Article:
Monthly Archives: September 2009

UN Report on Cast Lead, Jewish Self-Hatred and Spin

The recent release of the UN study headed by the South African jurist Richard Goldstone is a watershed of sorts in the diplomatic history of Israel. An ardent supporter/friend of Israel with family living in Israel, Goldstone’s report is sober yet scathing regarding Israel’s actions in Gaza. The report details not just the slaughter of civilians but the seemingly planned destruction of civilian infrastructure that could, in no way, be considered militarily related (unless the futile goal was to make the bombed civilians turn against Hamas). The report also unequivocally condemns Hamas for the war crime of firing on civilian populations in Israel, and likely for that reason, both Israel and Hamas were finally able to agree on one thing, their condemnation of the report.

Further, the report goes on to describe Israeli governmental censorship efforts as well as government efforts to suppress dissent within Palestinian Israeli populations (obvious Muzzlewatch concerns) . Perhaps most importantly, the report goes into detail describing the effects of the occupation in the West Bank as well as the siege of Gaza. This contextualization is particularly damning and frequently completely missing from mainstream analysis. The fact that such a high profile report seamlessly includes this context is refreshing from the point of view of those working to stop the occupation, and conversely, quite galling for those who seek to keep the status quo.

The war crimes committed by Hamas, are deplorable and also described in the report, but they are also placed within the context of a people trying to fight occupation. Israel’s actions are allowed no such context. Israeli maximalist existentialist fears, whether heartfelt delusion or cold eyed cynicism, are simply not treated. Thus most of the responsibility, as it should be, is placed on the shoulders of Israel, whose firepower, and the resulting death toll, utterly dwarfed that of Hamas. (One is left to conclude, logically, that a government seeking to protect the citizens of Sderot and Ashkelon, as it should, would do so by ending the illegal siege of Gaza, not by making life even more intolerable for people who would, like Jews or anyone else in the same situation, fight back.)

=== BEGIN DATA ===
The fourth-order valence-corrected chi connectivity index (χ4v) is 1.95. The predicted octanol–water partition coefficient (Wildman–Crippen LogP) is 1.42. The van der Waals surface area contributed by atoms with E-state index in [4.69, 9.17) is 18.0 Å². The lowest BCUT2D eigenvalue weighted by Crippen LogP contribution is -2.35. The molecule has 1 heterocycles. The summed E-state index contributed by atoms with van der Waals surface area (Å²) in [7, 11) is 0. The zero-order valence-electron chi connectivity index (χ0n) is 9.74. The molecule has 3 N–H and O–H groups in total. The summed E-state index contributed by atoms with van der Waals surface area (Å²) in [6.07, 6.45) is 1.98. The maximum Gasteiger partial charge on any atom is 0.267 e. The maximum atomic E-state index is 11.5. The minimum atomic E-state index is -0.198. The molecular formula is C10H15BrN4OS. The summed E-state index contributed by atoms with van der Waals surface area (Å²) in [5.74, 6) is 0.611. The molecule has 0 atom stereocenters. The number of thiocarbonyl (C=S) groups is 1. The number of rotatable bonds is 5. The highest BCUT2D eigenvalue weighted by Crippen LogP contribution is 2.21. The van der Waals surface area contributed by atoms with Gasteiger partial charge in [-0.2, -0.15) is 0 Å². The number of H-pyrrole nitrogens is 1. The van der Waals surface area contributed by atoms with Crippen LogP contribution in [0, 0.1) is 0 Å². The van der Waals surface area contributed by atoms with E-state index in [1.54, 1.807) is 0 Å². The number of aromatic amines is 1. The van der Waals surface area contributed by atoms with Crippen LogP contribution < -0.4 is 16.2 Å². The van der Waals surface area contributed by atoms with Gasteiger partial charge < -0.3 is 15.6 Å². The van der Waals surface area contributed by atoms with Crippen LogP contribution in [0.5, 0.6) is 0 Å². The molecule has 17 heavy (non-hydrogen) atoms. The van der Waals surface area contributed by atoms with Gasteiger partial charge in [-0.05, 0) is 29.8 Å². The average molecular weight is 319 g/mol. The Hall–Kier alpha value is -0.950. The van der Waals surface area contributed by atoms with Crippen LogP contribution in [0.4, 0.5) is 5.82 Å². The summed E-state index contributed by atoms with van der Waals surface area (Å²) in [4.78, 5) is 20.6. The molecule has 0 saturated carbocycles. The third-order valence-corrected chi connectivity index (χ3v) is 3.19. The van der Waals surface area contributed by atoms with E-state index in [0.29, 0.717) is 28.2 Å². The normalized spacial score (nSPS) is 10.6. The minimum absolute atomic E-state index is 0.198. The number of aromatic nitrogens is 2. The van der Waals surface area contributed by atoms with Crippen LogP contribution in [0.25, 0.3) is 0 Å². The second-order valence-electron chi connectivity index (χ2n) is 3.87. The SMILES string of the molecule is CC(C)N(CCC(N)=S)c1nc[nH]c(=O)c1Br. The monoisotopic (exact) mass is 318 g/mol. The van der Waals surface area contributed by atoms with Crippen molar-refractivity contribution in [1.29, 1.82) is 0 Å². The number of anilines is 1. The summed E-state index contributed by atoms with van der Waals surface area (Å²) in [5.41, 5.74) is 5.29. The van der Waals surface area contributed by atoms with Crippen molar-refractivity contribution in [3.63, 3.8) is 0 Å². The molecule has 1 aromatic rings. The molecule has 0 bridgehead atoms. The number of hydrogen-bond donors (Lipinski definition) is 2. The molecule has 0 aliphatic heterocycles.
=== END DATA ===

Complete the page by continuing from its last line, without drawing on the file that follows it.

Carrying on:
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A rabbi throwing stones

Two weeks ago, R. Peretz Wolf-Prusan published an op-ed in San Francisco’s J Weekly decrying the verbal stone throwing that takes place inside our Jewish communities when the issue of Israel and Palestine is brought up.

He encouraged free dialog,

We must freely express our deeply felt concerns about Israel. We must debate vigorously and energetically engage in the marketplace of ideas.

But urged respect and civility,

I am distressed by how we speak to each other. Even as you read this, someone is picking up a stone.

One of these stones was published in the Jerusalem Post and later on reproduced in — yeah, you guessed it right — the J itself!

What a difference two weeks make for the J.

In a remarkable opinion peace, R. David Forman does not mince any words in his attack of the monthly Jewish fast for Gaza. The fast, initiated by over sixty American rabbis, “is an initiative that seeks to end the Jewish community’s silence over Israel’s collective punishment of Palestinians in Gaza.”
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Prof. Carmi’s personal opinion in the LA Times

As I thought, Ben Gurion University cannot legally fire Dr. Neve Gordon. So the campaign to fire him, without firing him continues, this time in the pages of the LA Times.

Ben Gurion University President Rivka Carmi published her own op-ed there, in order to explain why she is so upset at Dr. Neve Gordon’s op-ed in the same paper calling for international pressure to end the Israeli occupation–including boycott, divestment, and sanctions.

Oh, she’s not only upset. She also explains why he should leave BGU, of course.

She starts, as you would expect, establishing her credentials as a defender of academic freedom,

As president of Ben-Gurion University of the Negev, I have always remained open and impartial to the wide diversity of opinions within our academic faculty and their right to free speech, no matter how controversial their views or writings may be.

But things go downhill from then on.
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